OpinionsEnvironment ConnectionFish mortality in Taal Lake

Fish mortality in Taal Lake

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Television reports yesterday (January 30, 2019) showed dead fish from Taal Lake. The announcer explained that the Bureau of Fisheries and Aquatic Resources (BFAR) stated that the death of fishes was caused by the “upwelling of sulphur” in the lake. But this explanation is definitely incomplete because it did not include the physical cause of this “upwelling.”

I would like to provide the basic scientific reason for the mortality of fishes that were killed by the sulphur compounds coming from the deep portions of Taal Lake.

In tropical regions, the water in lakes and oceans during most of the year is stratified into a shallow warm layer and a deeper cool layer, and there is a lack of circulation between the two layers. When temperatures of the upper layer become cooler (e.g. 9-10 degrees C.) during the northern winter months of December, January and February, the upper layer becomes more dense and heavier, and as a result it sinks, replacing the deeper layer that holds the toxic sulphur compounds. The deeper layer then rises to the surface and kills the fish. This phenomenon is termed “lake over-turn.”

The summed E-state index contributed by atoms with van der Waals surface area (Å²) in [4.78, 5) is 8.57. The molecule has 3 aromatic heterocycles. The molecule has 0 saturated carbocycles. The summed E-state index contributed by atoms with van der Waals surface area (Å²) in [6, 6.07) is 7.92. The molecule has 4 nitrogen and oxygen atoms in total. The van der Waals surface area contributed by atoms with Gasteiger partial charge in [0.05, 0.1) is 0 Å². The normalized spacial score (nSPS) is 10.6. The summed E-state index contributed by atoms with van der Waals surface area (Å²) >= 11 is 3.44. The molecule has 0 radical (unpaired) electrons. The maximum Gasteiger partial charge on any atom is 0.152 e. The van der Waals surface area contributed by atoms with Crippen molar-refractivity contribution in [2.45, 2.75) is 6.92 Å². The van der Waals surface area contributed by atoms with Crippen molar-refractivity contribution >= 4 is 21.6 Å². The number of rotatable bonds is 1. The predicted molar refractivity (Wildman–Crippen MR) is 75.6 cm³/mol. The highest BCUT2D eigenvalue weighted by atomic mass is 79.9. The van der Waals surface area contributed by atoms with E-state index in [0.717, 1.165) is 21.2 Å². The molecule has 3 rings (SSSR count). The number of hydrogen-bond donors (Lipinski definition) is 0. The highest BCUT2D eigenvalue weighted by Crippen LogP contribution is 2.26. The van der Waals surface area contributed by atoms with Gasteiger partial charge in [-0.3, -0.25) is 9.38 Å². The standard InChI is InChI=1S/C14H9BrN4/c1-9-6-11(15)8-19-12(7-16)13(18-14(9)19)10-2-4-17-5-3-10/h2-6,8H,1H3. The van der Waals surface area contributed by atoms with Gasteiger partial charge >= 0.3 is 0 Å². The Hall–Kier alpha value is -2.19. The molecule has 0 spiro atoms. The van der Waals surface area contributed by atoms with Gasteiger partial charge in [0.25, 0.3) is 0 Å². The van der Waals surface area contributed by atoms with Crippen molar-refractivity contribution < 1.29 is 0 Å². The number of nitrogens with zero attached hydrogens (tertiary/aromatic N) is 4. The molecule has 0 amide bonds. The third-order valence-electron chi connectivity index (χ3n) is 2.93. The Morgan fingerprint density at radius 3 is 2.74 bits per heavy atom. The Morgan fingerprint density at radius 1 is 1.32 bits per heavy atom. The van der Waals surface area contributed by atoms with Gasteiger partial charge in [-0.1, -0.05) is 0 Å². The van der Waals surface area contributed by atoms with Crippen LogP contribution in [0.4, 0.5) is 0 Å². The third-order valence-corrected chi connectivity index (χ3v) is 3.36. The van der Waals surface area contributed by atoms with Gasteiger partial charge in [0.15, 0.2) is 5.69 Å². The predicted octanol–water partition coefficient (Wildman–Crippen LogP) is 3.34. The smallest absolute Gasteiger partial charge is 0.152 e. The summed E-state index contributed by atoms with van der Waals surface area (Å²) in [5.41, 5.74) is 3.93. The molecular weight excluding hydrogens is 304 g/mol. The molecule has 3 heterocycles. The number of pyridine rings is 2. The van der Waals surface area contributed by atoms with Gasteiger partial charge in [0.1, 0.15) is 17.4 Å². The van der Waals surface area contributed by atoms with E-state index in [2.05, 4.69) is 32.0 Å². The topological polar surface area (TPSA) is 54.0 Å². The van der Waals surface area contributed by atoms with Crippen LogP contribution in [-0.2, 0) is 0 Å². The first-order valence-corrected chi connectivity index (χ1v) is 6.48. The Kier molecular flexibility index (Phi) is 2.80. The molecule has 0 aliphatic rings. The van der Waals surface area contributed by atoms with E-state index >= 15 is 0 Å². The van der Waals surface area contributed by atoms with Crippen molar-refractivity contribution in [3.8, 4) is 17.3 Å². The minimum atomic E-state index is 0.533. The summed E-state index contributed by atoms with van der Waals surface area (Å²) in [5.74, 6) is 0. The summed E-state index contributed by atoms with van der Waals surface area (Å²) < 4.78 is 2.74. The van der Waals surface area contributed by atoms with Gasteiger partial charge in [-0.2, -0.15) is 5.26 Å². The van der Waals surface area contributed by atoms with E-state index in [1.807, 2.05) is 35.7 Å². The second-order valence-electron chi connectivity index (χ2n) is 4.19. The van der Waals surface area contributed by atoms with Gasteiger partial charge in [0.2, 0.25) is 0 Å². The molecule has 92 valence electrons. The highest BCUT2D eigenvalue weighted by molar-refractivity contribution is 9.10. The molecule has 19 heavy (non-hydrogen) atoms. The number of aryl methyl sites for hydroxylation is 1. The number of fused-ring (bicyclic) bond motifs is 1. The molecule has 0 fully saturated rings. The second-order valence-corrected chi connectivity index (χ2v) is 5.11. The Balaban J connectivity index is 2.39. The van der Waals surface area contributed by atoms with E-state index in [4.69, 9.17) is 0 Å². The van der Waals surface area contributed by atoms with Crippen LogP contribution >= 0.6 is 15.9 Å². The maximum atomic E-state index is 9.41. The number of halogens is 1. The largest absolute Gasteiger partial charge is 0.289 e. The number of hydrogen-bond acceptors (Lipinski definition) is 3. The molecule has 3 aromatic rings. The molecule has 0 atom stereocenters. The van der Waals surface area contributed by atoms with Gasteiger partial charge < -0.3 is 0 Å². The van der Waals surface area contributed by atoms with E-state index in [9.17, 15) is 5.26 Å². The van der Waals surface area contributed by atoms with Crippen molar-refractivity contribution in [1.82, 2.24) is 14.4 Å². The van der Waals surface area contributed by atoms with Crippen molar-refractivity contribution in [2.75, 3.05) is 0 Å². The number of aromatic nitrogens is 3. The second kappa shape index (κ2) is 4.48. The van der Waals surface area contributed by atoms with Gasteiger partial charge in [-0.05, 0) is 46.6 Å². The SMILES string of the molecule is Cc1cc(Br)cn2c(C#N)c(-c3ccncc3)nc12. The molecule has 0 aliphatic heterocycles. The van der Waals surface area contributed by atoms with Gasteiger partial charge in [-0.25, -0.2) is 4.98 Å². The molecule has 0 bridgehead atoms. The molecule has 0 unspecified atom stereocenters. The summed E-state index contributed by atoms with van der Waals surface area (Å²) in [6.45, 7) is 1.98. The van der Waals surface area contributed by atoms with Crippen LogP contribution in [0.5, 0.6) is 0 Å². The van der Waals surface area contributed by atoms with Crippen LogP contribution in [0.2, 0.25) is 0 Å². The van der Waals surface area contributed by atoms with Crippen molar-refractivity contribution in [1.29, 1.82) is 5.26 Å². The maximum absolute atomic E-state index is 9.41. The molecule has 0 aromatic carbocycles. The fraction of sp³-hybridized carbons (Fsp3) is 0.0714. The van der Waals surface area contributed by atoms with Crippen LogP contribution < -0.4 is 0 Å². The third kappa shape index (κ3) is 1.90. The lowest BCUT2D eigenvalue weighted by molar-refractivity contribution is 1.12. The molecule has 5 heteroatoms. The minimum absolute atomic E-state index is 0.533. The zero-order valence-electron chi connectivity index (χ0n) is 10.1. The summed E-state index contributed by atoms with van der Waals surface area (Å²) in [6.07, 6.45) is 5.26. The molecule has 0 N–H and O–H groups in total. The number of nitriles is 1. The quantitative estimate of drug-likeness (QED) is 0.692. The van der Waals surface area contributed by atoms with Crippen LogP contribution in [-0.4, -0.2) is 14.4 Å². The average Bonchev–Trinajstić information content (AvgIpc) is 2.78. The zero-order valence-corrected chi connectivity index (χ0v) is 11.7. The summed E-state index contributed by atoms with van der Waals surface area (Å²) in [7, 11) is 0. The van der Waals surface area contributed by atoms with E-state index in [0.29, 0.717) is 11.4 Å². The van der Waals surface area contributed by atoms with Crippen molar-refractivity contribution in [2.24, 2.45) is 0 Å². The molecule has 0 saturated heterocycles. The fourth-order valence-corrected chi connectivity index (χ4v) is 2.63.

Water has a peculiar characteristic. It is densest and heaviest at about 4 degrees C. and lighter at 0 degree and at other higher temperatures. That is why it sinks at 4 degrees C. and it floats as ice at 0 degree and at, say, 20-30 degrees C.

Fish kills in lakes such as Sampaloc Lake in Laguna occurred in the late 1980s, resulting in mass mortality of tilapia. Lake over-turn can be expected when temperatures become lower at certain months.

What BFAR should do is to make use of temperature forecasts to warn fishers to harvest their fish during periods of low temperatures, such as 9-10 degrees C., during the winter months.

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Author’s email: [email protected]

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